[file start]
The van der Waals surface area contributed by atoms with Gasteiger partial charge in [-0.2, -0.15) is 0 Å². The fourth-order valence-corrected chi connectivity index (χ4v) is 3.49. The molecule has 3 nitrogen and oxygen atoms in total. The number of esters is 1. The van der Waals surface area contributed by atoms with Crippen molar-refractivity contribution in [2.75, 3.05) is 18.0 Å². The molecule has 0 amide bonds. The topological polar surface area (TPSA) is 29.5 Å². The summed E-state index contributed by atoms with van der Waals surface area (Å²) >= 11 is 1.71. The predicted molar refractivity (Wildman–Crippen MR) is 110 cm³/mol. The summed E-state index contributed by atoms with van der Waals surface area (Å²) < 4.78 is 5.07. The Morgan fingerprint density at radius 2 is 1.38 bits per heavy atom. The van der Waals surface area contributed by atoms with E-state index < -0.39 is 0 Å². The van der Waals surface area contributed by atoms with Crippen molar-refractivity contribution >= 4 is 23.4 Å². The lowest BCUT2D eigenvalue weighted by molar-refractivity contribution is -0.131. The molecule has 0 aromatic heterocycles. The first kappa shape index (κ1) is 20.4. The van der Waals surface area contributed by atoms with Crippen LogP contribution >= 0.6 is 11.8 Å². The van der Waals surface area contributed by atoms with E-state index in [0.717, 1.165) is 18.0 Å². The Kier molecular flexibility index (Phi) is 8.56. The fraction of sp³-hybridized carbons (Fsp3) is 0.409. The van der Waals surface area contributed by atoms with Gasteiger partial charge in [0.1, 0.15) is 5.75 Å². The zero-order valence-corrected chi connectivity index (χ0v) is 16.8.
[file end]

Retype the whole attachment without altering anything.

The van der Waals surface area contributed by atoms with Gasteiger partial charge in [-0.2, -0.15) is 0 Å². The fourth-order valence-corrected chi connectivity index (χ4v) is 3.49. The molecule has 3 nitrogen and oxygen atoms in total. The number of esters is 1. The van der Waals surface area contributed by atoms with Crippen molar-refractivity contribution in [2.75, 3.05) is 18.0 Å². The molecule has 0 amide bonds. The topological polar surface area (TPSA) is 29.5 Å². The summed E-state index contributed by atoms with van der Waals surface area (Å²) >= 11 is 1.71. The predicted molar refractivity (Wildman–Crippen MR) is 110 cm³/mol. The summed E-state index contributed by atoms with van der Waals surface area (Å²) < 4.78 is 5.07. The Morgan fingerprint density at radius 2 is 1.38 bits per heavy atom. The van der Waals surface area contributed by atoms with E-state index < -0.39 is 0 Å². The van der Waals surface area contributed by atoms with Crippen molar-refractivity contribution >= 4 is 23.4 Å². The lowest BCUT2D eigenvalue weighted by molar-refractivity contribution is -0.131. The molecule has 0 aromatic heterocycles. The first kappa shape index (κ1) is 20.4. The van der Waals surface area contributed by atoms with Crippen LogP contribution >= 0.6 is 11.8 Å². The van der Waals surface area contributed by atoms with E-state index in [0.717, 1.165) is 18.0 Å². The Kier molecular flexibility index (Phi) is 8.56. The fraction of sp³-hybridized carbons (Fsp3) is 0.409. The van der Waals surface area contributed by atoms with Gasteiger partial charge in [0.1, 0.15) is 5.75 Å². The zero-order valence-corrected chi connectivity index (χ0v) is 16.8.